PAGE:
National Business Incubation Association; Your source for knowledge and networks in business incubation

Measuring up: NBIA partners on industry research project

October 2008

Unlike many economic development projects, incubators usually do not provide instant return on investment. That’s why accurately measuring the value of business incubation programs is critical, says David Lewis, assistant professor in the Department of Geography and Planning at the University at Albany in Albany, N.Y., and a published incubation researcher.

“Many incubator programs receive public funding to support annual operating budgets,” Lewis says. “Without reliable data, policy-makers are hard-pressed to provide annual support over long periods of time. This reality has led to the failure of numerous programs. To strengthen the case for support of operating budgets, the incubator industry must provide reliable data on performance to justify the public outlays year after year.”

To help provide the industry with better performance data, NBIA is partnering with the University of Michigan, the University at Albany and Cybergroup to undertake a new research project that will examine how adherence to industry best practices affects incubator performance.

In June, the U.S. Economic Development Administration awarded the group $250,000 for a yearlong project to create tools to help incubator managers measure their program’s performance and evaluate their compliance with best practices. The EDA is a leading funder of business incubation programs and research.

“This is the first industry-wide effort since 1997 to establish consistent methods for measuring economic impact of individual programs and our first attempt to demonstrate concretely whether adherence to best practices leads to better results,” says Dinah Adkins, NBIA president & CEO. “Since we conducted the last study, the incubator industry has grown considerably and new incubator models have emerged. The ultimate goal of the project is to strengthen business incubation programs throughout the nation by providing incubation practitioners with information and tools to help them grow companies and create jobs.”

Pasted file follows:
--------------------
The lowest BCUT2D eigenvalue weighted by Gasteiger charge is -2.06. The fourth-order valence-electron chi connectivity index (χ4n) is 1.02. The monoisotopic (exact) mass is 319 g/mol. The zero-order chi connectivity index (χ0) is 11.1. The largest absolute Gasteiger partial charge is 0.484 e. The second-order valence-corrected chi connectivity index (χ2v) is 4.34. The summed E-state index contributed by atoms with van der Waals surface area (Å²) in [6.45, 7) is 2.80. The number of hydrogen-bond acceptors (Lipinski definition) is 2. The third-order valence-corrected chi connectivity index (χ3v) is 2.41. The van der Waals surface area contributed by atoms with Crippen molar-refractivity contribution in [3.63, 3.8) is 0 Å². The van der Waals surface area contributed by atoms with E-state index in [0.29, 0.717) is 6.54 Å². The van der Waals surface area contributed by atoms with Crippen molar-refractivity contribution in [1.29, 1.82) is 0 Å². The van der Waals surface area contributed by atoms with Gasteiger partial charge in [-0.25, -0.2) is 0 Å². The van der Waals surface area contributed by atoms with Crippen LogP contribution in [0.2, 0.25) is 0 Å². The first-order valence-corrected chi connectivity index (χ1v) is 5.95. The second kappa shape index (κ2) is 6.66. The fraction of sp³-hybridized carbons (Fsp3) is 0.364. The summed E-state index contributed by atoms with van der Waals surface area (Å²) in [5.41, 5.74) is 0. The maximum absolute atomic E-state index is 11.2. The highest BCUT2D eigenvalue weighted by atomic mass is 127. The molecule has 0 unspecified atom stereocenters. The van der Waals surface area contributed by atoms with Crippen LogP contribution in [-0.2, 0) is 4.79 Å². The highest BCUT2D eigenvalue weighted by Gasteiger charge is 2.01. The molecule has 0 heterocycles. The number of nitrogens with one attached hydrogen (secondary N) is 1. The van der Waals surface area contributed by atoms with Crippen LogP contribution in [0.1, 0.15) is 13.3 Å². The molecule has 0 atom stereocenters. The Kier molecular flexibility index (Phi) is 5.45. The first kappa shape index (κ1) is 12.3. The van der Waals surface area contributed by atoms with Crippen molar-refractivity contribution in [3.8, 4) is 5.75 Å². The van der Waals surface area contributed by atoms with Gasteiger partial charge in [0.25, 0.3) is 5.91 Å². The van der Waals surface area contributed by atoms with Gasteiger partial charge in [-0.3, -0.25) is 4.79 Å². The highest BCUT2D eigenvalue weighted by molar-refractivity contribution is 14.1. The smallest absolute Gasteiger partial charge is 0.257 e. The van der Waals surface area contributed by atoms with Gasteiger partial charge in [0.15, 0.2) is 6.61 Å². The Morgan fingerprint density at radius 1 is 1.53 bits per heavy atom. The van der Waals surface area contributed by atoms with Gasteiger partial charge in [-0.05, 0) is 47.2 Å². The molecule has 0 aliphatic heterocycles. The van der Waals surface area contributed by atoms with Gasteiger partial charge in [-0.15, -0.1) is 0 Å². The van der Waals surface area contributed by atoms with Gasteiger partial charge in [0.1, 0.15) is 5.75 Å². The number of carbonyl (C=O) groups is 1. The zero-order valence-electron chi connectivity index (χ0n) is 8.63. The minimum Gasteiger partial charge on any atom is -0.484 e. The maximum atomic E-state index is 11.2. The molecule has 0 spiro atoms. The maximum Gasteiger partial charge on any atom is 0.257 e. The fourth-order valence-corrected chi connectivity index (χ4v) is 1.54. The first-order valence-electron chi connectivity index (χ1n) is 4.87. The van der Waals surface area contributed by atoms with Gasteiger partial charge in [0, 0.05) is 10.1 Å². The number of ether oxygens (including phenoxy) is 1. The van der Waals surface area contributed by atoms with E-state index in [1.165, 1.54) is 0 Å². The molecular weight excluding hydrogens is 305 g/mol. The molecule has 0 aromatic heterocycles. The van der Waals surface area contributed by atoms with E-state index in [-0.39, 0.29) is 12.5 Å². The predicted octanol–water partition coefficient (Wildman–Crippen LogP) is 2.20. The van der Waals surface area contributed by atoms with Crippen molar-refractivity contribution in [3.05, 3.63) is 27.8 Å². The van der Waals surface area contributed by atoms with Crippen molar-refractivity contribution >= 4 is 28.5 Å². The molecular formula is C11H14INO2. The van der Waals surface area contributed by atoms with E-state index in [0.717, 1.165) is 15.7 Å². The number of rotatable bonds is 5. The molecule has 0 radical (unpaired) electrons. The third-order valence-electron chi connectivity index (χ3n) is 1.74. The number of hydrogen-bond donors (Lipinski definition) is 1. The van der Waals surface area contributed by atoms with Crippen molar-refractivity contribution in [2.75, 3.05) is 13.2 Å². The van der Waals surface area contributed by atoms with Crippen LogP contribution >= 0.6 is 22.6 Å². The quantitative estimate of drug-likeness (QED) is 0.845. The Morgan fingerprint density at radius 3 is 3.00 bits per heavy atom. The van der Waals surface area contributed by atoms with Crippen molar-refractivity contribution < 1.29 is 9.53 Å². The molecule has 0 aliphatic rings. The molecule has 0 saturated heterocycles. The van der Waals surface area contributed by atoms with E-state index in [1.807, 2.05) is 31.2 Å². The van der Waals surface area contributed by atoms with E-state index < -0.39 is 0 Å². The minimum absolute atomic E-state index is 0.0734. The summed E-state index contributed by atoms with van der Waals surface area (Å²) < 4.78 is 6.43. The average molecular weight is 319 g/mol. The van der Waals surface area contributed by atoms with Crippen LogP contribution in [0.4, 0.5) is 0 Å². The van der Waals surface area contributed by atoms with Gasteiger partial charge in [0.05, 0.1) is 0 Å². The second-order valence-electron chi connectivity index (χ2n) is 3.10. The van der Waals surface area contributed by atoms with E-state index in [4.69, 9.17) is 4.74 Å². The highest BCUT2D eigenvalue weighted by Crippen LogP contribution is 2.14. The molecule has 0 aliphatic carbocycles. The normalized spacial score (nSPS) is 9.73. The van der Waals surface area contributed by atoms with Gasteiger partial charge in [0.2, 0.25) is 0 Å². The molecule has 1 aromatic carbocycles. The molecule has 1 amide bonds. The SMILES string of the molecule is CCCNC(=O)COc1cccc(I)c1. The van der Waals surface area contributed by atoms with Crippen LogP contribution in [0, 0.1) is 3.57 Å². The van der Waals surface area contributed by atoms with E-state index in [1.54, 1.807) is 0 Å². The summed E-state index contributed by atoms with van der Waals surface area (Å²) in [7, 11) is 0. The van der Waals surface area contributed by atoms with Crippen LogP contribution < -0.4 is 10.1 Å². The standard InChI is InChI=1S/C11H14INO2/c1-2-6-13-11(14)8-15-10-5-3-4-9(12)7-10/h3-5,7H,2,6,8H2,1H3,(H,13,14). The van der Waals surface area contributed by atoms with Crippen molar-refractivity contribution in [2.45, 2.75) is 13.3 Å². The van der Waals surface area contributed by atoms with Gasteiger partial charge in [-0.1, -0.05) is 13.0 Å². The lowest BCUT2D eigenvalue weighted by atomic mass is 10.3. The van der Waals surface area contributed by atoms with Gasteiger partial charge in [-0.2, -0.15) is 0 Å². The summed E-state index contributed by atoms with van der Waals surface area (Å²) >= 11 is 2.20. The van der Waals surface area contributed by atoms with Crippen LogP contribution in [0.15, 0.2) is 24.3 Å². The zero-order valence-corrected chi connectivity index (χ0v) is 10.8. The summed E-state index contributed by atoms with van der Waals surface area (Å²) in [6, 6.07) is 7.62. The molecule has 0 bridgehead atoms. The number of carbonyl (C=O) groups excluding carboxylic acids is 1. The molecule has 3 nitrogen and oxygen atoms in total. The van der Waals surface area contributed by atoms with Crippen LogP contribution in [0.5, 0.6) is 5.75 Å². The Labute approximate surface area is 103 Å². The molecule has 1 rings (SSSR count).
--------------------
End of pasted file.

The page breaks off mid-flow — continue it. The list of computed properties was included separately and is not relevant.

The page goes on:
In the coming months, the research team will conduct a Web-based survey of a representative sample of U.S. incubation programs to collect data about incubator characteristics, basic performance metrics (e.g., employment and revenue levels of incubator clients), and compliance with a set of well-known industry best practices. The project also will seek to identify new incubation models and best practices across the industry and in specific industry sectors and to create tools incubator managers can use to measure program performance and manage their outcome and practice data on an ongoing basis.

Business Incubation Works – a book based on research also funded by EDA – found that business incubation programs are effective economic development tools, bringing excellent returns on public investments and creating jobs cost-effectively. But that data, collected in the 1990s, is outdated. One of the goals of the project will be to obtain current data useful for demonstrating incubator success.

NBIA urges all members – if asked – to complete the survey to help in this important effort.

If you haven’t been collecting economic impact data on your program, it’s not too late to start. In 2007, NBIA in cooperation with Southern California Edison created a toolkit to help incubator managers understand the importance of collecting economic impact data and to give them the tools they need to do this. Visit www.nbia.org/impact to access Measuring Your Business Incubator’s Economic Impact: A Toolkit today.